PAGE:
Become a fashion photographer
Top tips & creative ideas
Fashion photos are a popular genre of photography, but for those starting out it can seem daunting — where do you source outfits, how do you pose your model, how do you get the best lighting?
In addition to an extensive knowledge of lighting, you’ll need a unique style, creative ideas and the ability to work with a team. To help you get started I’ve put together this guide to answer some of the most commonly asked fashion photography questions, including how do you become a fashion photographer and what equipment is best for fashion photos. I’ve also provided top tips, some fashion photography lighting setup examples as well as some set ideas.
Being a fashion photographer requires a unique style, creative ideas and the ability to work with a team.
Having a strong concept is a key part of a successful fashion shoot. Once you have your concept, the planning can begin. If you’re working with a team, it’s important to meet with everyone to discuss your concepts and ideas. Having an idea of the outfits you want, the sets you’ll be using and the mood of the shot is important. For this, I recommend having pre-drawn sketches and mood boards to show your ideas so that you can clearly communicate your goals.
You don’t necessarily need big fancy sets and elaborate props for fashion photography. For our fashion photography courses I show you how to re-use the same set in a number of different ways.
These images use the same set but look completely different.
Another, simpler, option is to create your own backdrops. This can be done simply and easily using items you can purchase from your local art and hardware stores. Props are another way you can enhance the narrative of your image. These don’t need to be elaborate, but they do need to match the mood and theme of your image.
Working with a good stylist can make this stage of the planning much easier. For our fashion photography courses I work with fashion stylist Bianca Swan, who explained different ways of how to source outfits for fashion shoots.
For those who don’t have the budget for a stylist or buying outfits, Bianca advised approaching upcoming labels and offering to photograph their clothes or working on test shoots with other aspiring creatives.
There are a number of agencies that you can get in touch with about hiring models for fashion shoots and it’s important that you work with a model who is enthusiastic to your ideas and brief as this will help really bring your concepts to life.
Prices for hiring models depends on which agency you’re hiring from. Agencies such as Model Mayhem or Model Management include listings of models still looking to build their portfolios and you can usually hire models for a couple of hundred pounds per day. For photographers working on a budget, looking to develop their skills and build their own portfolios, these are good places to start.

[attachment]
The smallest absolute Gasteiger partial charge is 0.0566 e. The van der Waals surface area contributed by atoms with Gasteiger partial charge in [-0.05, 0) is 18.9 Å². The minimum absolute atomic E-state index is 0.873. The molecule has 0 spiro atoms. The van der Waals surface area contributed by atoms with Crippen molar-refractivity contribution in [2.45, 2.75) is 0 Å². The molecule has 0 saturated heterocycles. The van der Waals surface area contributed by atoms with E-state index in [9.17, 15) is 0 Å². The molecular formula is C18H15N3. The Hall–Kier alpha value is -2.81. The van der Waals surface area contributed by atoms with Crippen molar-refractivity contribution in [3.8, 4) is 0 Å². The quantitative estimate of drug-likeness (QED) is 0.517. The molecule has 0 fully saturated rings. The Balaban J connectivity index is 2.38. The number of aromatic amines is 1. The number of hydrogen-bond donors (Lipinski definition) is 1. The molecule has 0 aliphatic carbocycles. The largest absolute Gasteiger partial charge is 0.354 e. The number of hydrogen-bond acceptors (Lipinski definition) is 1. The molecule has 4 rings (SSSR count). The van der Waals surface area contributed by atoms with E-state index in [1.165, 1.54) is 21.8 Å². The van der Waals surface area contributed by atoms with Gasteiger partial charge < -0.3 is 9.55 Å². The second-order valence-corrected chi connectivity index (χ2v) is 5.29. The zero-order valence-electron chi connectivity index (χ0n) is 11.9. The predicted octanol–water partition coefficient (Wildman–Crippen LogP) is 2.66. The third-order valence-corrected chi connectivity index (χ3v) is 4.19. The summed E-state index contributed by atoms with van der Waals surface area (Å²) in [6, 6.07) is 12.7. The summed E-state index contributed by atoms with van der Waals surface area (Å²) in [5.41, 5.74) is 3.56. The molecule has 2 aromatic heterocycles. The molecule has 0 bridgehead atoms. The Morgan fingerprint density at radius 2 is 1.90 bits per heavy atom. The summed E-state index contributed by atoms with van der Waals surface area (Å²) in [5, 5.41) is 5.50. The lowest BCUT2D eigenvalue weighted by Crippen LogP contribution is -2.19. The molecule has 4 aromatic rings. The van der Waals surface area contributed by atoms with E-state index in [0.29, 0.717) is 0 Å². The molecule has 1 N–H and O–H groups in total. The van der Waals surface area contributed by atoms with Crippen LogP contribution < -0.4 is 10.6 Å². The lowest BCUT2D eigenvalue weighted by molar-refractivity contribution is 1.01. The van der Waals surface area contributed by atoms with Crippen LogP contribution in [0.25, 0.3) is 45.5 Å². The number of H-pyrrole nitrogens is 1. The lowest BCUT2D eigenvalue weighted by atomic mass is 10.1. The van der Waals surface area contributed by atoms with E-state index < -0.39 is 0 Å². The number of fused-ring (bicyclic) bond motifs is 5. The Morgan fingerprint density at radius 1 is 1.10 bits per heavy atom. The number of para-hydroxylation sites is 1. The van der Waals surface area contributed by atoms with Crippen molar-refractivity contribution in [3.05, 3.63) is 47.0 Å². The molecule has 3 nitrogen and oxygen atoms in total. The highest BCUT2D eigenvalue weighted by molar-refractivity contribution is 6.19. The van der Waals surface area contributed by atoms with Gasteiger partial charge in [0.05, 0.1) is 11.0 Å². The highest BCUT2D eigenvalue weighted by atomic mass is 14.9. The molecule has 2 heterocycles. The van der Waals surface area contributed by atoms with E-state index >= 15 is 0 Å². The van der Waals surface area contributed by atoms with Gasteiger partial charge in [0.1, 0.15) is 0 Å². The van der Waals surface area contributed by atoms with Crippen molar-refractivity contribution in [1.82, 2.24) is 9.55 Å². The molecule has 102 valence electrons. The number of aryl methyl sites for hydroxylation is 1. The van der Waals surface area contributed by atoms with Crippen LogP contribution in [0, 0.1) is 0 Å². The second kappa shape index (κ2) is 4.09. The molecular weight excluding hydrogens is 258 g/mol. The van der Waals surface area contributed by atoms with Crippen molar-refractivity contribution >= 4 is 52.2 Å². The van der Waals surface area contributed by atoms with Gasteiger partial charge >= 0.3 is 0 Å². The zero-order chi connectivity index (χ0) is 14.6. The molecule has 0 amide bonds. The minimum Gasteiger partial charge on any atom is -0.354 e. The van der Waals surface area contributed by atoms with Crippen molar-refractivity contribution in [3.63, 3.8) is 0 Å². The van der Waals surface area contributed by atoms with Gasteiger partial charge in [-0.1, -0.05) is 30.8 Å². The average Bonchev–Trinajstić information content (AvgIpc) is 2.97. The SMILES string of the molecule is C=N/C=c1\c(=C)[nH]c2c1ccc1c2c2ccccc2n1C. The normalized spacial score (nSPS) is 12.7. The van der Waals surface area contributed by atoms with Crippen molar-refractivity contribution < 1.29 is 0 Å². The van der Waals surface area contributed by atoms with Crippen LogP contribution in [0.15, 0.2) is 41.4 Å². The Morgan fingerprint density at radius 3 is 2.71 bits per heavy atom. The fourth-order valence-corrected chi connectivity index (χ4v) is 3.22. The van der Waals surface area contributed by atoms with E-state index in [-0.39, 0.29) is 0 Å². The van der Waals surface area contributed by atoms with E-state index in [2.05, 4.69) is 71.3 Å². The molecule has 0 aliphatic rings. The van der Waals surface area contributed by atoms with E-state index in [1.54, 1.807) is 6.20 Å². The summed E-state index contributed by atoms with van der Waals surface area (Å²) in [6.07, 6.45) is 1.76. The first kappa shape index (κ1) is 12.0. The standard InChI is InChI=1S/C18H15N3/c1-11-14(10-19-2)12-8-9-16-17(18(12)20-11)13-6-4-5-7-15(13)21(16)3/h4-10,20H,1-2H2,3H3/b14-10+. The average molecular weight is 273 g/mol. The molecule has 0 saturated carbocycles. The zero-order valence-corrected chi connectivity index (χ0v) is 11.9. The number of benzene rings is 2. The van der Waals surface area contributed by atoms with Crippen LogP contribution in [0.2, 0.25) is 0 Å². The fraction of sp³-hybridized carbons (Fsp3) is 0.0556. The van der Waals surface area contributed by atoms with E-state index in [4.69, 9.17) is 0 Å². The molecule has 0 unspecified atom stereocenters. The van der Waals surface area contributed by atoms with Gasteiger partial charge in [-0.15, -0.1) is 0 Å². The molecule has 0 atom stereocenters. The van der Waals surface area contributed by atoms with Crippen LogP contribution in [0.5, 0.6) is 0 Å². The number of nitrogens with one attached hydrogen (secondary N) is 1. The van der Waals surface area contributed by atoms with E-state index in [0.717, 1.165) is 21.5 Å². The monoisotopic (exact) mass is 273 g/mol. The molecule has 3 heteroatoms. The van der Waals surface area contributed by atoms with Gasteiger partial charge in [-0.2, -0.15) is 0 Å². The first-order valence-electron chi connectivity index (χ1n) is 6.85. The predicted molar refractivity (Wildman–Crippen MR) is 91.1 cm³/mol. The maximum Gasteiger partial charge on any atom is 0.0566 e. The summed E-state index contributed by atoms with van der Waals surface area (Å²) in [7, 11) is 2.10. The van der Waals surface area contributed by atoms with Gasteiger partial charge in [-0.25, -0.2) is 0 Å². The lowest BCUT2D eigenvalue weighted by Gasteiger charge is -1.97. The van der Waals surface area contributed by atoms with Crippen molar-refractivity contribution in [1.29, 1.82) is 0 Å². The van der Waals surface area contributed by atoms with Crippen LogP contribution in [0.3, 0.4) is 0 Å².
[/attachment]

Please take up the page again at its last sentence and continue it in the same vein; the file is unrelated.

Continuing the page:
A level up from that are agencies such as Sandra Reynolds or BMA Models, where you can hire models for anywhere between £500 to £1000. MOT Models is another agency, though their prices generally fall around £1000 per day. Then, representing some of the more famous names in the industry, are agencies such as Storm, Next Management and Select Model Management, where prices start from about £2000 upwards.
However, if you’re working on a budget, professional fashion photographer Daria Belikova (who appeared on our live talk show) said she’d often approached friends to model for her or used social media to create contacts. Another option is to get in touch with models who work independently, as these rates can be lower than going through an agency.
As with any genre of photography, I’m sure you’re asking “What camera is best for fashion photography?” Or “What lenses do fashion photographers use?”.
In our live talk show with Daria, she explained how she uses both Hasselblad and Canon cameras for her work. Both do the job perfectly well (although working with a medium-format camera does require a slower shooting process). However, most of her work on her Hasselblad is done with a 50mm lens.
Put simply, you can use any camera for fashion photography, the same way you can use almost any lens (you can learn more about the best lenses for studio photography here). The most important tool a fashion photographer can have is a good knowledge of lighting.
Lighting plays a major role in fashion photography. Your lighting determines the mood and feel of your shot; it's what can make your image stand out above the rest.